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Pixels Don’t Care (2013) (warpspire.com)
287 points by jw2013 on Apr 16, 2017 | hide | past | web | favorite | 99 comments

As an amateur programmer and a part-time freelancer, I didn't have a slightest clue about the value of my work. It was only 5-6 years back when I gladly did small gigs on Want-to-Hire forums for tens of dollars.

One particular gig was about scrapping data from a car sales website which I completed for $30 (should have cost at least 10x). The client discussed about the possibility of converting the phone numbers, which were obfuscated as plain images, to plain text. Without ado, I fired up my editor to explore the problem. It proved to atrociously difficult as I didn't have any background in anything similar but with the help from my brother, I was able to make a scrappy algorithm that worked.

I reported back my progress and asked for additional $25 for it but the client refused, saying that he hadn't given his final say. I was dejected but felt foolish more than anything else. Looking back, I can't help think how anyone would pain in giving something as meagre as $25 (at least, for someone in United States) for a someone's hard work.

If there is one thing I can glean from my story and author's is that businesses, at least most of them, are ruthless. It doesn't matter who runs them, it's just an unspoken rule that you don't give what you don't owe. You don't shower sympathy or, do things that aren't in business' best interest (long term / short term). The only thing you can—and should—do is be ruthless yourself. Negotiate for more confidently. Move on if you're undervalued. Never think of owing anything to any entity.

Whilst I've probably been in a similar situation at some point or another in my past (albeit in the UK), and can very much sympathise with your story, I can't possibly agree with your final premise.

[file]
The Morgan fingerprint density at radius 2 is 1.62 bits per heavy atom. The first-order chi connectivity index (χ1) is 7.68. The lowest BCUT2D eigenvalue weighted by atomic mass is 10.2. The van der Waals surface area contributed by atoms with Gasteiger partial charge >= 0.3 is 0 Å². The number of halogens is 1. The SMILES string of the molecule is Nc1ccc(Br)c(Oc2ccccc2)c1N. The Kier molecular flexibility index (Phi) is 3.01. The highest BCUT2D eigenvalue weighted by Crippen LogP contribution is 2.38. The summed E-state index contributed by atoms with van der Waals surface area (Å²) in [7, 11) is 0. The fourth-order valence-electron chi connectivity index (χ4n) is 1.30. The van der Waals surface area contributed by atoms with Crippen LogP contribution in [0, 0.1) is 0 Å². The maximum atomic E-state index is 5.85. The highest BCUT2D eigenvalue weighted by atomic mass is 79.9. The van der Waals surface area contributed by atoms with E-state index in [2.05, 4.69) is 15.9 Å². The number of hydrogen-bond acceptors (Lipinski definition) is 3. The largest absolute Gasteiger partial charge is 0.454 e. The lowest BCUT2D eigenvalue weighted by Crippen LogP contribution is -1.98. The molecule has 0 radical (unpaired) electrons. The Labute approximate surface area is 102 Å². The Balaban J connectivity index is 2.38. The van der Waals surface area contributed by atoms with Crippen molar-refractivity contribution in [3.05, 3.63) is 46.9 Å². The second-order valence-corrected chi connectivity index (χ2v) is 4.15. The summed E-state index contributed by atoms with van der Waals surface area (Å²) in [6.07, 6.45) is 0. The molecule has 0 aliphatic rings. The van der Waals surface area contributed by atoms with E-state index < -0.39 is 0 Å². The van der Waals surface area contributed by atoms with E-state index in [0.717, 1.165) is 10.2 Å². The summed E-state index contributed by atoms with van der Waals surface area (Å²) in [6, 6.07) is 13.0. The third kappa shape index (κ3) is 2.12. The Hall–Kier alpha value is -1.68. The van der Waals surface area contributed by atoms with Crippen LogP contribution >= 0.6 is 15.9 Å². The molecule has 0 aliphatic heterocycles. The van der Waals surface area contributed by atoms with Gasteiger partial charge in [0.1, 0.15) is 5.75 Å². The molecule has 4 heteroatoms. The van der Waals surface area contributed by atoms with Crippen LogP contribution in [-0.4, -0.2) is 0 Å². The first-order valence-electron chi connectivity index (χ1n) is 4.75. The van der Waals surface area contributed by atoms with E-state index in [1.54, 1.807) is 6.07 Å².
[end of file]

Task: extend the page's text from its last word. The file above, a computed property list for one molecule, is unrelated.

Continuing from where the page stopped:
Ruthlessness is not what makes for a happy work life.

You absolutely should call out the thankless and unappreciative! Perhaps they really are just poorly informed about how long things take or the knowledge that makes it possible (however unlikely)... that's still no excuse.

And to "treat others as they treat you" is a slippery slope that can quickly get you a bad reputation.

Don't be afraid to do things differently, you will be happier for it.

Doing things differently has consistently given me more and better opportunities than ruthlessness. In a way it makes me stand out from the crowd. I tend to be asked to lead teams with poor morale or interpersonal tensions. Usually I'm able to negotiate the power to be able to make the changes necessary for that team to perform better and have a better work experience. The company wins because the engineers perform better. The employees win because they have a better work experience.

In the cases where I am unable to negotiate such things I don't stick around. Any company that doesn't see the employee/employer relationship as a two way street is no company I want to work for.